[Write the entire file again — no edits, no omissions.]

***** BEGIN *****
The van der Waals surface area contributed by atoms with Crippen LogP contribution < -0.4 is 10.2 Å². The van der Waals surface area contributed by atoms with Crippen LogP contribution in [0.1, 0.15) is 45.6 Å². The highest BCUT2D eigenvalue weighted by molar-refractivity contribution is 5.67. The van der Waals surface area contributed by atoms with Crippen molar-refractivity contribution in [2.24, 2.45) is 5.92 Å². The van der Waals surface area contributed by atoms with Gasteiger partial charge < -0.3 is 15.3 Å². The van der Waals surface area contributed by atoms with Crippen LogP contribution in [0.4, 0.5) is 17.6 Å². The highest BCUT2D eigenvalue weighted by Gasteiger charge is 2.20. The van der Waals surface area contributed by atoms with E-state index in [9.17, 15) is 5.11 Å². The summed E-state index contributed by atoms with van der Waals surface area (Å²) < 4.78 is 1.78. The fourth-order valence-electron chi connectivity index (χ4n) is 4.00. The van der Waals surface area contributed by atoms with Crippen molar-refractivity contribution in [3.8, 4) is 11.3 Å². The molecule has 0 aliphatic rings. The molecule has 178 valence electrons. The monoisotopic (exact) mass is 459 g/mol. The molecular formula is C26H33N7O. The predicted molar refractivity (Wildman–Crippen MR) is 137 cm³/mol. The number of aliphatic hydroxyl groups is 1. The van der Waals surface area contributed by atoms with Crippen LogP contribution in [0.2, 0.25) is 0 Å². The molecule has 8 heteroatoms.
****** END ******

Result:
The van der Waals surface area contributed by atoms with Crippen LogP contribution < -0.4 is 10.2 Å². The van der Waals surface area contributed by atoms with Crippen LogP contribution in [0.1, 0.15) is 45.6 Å². The highest BCUT2D eigenvalue weighted by molar-refractivity contribution is 5.67. The van der Waals surface area contributed by atoms with Crippen molar-refractivity contribution in [2.24, 2.45) is 5.92 Å². The van der Waals surface area contributed by atoms with Gasteiger partial charge < -0.3 is 15.3 Å². The van der Waals surface area contributed by atoms with Crippen LogP contribution in [0.4, 0.5) is 17.6 Å². The highest BCUT2D eigenvalue weighted by Gasteiger charge is 2.20. The van der Waals surface area contributed by atoms with E-state index in [9.17, 15) is 5.11 Å². The summed E-state index contributed by atoms with van der Waals surface area (Å²) < 4.78 is 1.78. The fourth-order valence-electron chi connectivity index (χ4n) is 4.00. The van der Waals surface area contributed by atoms with Crippen molar-refractivity contribution in [3.8, 4) is 11.3 Å². The molecule has 0 aliphatic rings. The molecule has 178 valence electrons. The monoisotopic (exact) mass is 459 g/mol. The molecular formula is C26H33N7O. The predicted molar refractivity (Wildman–Crippen MR) is 137 cm³/mol. The number of aliphatic hydroxyl groups is 1. The van der Waals surface area contributed by atoms with Crippen LogP contribution in [0.2, 0.25) is 0 Å². The molecule has 8 heteroatoms.